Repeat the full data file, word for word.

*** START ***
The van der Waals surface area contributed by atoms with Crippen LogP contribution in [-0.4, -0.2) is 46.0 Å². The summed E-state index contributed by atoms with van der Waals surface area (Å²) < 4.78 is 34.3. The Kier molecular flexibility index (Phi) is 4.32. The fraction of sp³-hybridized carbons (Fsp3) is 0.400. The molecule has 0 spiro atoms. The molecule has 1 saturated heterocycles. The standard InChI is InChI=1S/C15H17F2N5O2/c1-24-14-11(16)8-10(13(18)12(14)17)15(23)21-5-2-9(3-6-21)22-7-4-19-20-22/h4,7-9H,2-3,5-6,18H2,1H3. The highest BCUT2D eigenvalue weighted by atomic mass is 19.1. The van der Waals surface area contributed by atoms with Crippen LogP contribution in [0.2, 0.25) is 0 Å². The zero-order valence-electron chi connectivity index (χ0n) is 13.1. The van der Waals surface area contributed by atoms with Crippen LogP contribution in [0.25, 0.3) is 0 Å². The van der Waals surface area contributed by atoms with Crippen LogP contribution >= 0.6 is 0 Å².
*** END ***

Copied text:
The van der Waals surface area contributed by atoms with Crippen LogP contribution in [-0.4, -0.2) is 46.0 Å². The summed E-state index contributed by atoms with van der Waals surface area (Å²) < 4.78 is 34.3. The Kier molecular flexibility index (Phi) is 4.32. The fraction of sp³-hybridized carbons (Fsp3) is 0.400. The molecule has 0 spiro atoms. The molecule has 1 saturated heterocycles. The standard InChI is InChI=1S/C15H17F2N5O2/c1-24-14-11(16)8-10(13(18)12(14)17)15(23)21-5-2-9(3-6-21)22-7-4-19-20-22/h4,7-9H,2-3,5-6,18H2,1H3. The highest BCUT2D eigenvalue weighted by atomic mass is 19.1. The van der Waals surface area contributed by atoms with Crippen LogP contribution in [0.2, 0.25) is 0 Å². The zero-order valence-electron chi connectivity index (χ0n) is 13.1. The van der Waals surface area contributed by atoms with Crippen LogP contribution in [0.25, 0.3) is 0 Å². The van der Waals surface area contributed by atoms with Crippen LogP contribution >= 0.6 is 0 Å².